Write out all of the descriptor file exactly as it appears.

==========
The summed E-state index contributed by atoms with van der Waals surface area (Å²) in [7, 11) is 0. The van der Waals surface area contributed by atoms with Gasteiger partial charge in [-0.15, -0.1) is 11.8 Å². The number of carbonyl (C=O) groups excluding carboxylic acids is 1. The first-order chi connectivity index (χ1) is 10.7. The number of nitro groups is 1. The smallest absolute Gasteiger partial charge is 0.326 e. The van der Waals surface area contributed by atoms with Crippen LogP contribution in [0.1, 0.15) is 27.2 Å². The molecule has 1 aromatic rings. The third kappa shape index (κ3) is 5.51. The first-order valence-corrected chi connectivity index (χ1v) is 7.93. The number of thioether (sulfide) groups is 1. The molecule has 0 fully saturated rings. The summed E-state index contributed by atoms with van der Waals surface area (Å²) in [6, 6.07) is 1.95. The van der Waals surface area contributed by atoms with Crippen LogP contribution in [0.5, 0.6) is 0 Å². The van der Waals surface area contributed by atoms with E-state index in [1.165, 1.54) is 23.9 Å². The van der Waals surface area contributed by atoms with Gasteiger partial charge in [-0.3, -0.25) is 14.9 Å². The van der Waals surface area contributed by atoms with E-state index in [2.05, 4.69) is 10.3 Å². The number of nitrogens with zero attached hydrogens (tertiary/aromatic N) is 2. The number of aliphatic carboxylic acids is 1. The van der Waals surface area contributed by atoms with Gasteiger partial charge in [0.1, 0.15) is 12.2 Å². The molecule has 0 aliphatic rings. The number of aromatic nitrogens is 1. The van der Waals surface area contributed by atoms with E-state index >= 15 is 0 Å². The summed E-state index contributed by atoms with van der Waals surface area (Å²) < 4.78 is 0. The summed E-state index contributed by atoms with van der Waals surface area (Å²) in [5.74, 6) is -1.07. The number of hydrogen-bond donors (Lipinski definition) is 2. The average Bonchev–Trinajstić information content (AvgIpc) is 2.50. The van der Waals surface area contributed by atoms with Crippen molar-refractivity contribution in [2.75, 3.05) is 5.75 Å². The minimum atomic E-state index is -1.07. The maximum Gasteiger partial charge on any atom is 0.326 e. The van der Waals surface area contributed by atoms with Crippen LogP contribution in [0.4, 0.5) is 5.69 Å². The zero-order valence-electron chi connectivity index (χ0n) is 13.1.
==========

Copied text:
The summed E-state index contributed by atoms with van der Waals surface area (Å²) in [7, 11) is 0. The van der Waals surface area contributed by atoms with Gasteiger partial charge in [-0.15, -0.1) is 11.8 Å². The number of carbonyl (C=O) groups excluding carboxylic acids is 1. The first-order chi connectivity index (χ1) is 10.7. The number of nitro groups is 1. The smallest absolute Gasteiger partial charge is 0.326 e. The van der Waals surface area contributed by atoms with Crippen LogP contribution in [0.1, 0.15) is 27.2 Å². The molecule has 1 aromatic rings. The third kappa shape index (κ3) is 5.51. The first-order valence-corrected chi connectivity index (χ1v) is 7.93. The number of thioether (sulfide) groups is 1. The molecule has 0 fully saturated rings. The summed E-state index contributed by atoms with van der Waals surface area (Å²) in [6, 6.07) is 1.95. The van der Waals surface area contributed by atoms with Crippen LogP contribution in [0.5, 0.6) is 0 Å². The van der Waals surface area contributed by atoms with E-state index in [1.165, 1.54) is 23.9 Å². The van der Waals surface area contributed by atoms with Gasteiger partial charge in [-0.3, -0.25) is 14.9 Å². The van der Waals surface area contributed by atoms with E-state index in [2.05, 4.69) is 10.3 Å². The number of nitrogens with zero attached hydrogens (tertiary/aromatic N) is 2. The number of aliphatic carboxylic acids is 1. The van der Waals surface area contributed by atoms with Gasteiger partial charge in [0.1, 0.15) is 12.2 Å². The molecule has 0 aliphatic rings. The number of aromatic nitrogens is 1. The van der Waals surface area contributed by atoms with E-state index >= 15 is 0 Å². The summed E-state index contributed by atoms with van der Waals surface area (Å²) < 4.78 is 0. The summed E-state index contributed by atoms with van der Waals surface area (Å²) in [5.74, 6) is -1.07. The number of hydrogen-bond donors (Lipinski definition) is 2. The average Bonchev–Trinajstić information content (AvgIpc) is 2.50. The van der Waals surface area contributed by atoms with Crippen molar-refractivity contribution in [2.75, 3.05) is 5.75 Å². The minimum atomic E-state index is -1.07. The maximum Gasteiger partial charge on any atom is 0.326 e. The van der Waals surface area contributed by atoms with Crippen LogP contribution in [0.4, 0.5) is 5.69 Å². The zero-order valence-electron chi connectivity index (χ0n) is 13.1.